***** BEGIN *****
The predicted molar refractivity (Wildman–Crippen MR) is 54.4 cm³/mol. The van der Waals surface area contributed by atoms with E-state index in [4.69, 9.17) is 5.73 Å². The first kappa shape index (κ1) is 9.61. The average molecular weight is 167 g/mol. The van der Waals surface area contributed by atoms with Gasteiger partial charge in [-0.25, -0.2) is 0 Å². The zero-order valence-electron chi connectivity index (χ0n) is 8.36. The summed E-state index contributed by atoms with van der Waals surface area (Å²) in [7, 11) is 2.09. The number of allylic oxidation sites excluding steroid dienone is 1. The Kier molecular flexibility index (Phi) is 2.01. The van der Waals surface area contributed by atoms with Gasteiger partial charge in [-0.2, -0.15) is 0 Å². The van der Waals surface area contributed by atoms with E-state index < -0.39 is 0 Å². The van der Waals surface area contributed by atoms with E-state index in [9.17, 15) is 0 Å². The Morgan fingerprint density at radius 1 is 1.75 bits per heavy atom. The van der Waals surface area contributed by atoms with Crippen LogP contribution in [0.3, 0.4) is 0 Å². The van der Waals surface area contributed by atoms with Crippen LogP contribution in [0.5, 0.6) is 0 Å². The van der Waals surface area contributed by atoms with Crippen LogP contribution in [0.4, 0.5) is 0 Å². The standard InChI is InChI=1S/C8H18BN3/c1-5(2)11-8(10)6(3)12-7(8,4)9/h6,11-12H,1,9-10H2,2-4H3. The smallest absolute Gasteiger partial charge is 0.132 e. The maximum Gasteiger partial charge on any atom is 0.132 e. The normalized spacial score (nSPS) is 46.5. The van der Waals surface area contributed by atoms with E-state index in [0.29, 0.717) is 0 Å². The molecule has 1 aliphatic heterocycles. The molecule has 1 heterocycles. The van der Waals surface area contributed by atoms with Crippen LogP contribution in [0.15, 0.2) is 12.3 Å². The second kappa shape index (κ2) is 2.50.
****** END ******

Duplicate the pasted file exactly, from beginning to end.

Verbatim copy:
The predicted molar refractivity (Wildman–Crippen MR) is 54.4 cm³/mol. The van der Waals surface area contributed by atoms with E-state index in [4.69, 9.17) is 5.73 Å². The first kappa shape index (κ1) is 9.61. The average molecular weight is 167 g/mol. The van der Waals surface area contributed by atoms with Gasteiger partial charge in [-0.25, -0.2) is 0 Å². The zero-order valence-electron chi connectivity index (χ0n) is 8.36. The summed E-state index contributed by atoms with van der Waals surface area (Å²) in [7, 11) is 2.09. The number of allylic oxidation sites excluding steroid dienone is 1. The Kier molecular flexibility index (Phi) is 2.01. The van der Waals surface area contributed by atoms with Gasteiger partial charge in [-0.2, -0.15) is 0 Å². The van der Waals surface area contributed by atoms with E-state index < -0.39 is 0 Å². The van der Waals surface area contributed by atoms with E-state index in [9.17, 15) is 0 Å². The Morgan fingerprint density at radius 1 is 1.75 bits per heavy atom. The van der Waals surface area contributed by atoms with Crippen LogP contribution in [0.3, 0.4) is 0 Å². The van der Waals surface area contributed by atoms with Crippen LogP contribution in [0.5, 0.6) is 0 Å². The van der Waals surface area contributed by atoms with Crippen LogP contribution in [0.4, 0.5) is 0 Å². The standard InChI is InChI=1S/C8H18BN3/c1-5(2)11-8(10)6(3)12-7(8,4)9/h6,11-12H,1,9-10H2,2-4H3. The smallest absolute Gasteiger partial charge is 0.132 e. The maximum Gasteiger partial charge on any atom is 0.132 e. The normalized spacial score (nSPS) is 46.5. The van der Waals surface area contributed by atoms with E-state index in [0.29, 0.717) is 0 Å². The molecule has 1 aliphatic heterocycles. The molecule has 1 heterocycles. The van der Waals surface area contributed by atoms with Crippen LogP contribution in [0.15, 0.2) is 12.3 Å². The second kappa shape index (κ2) is 2.50.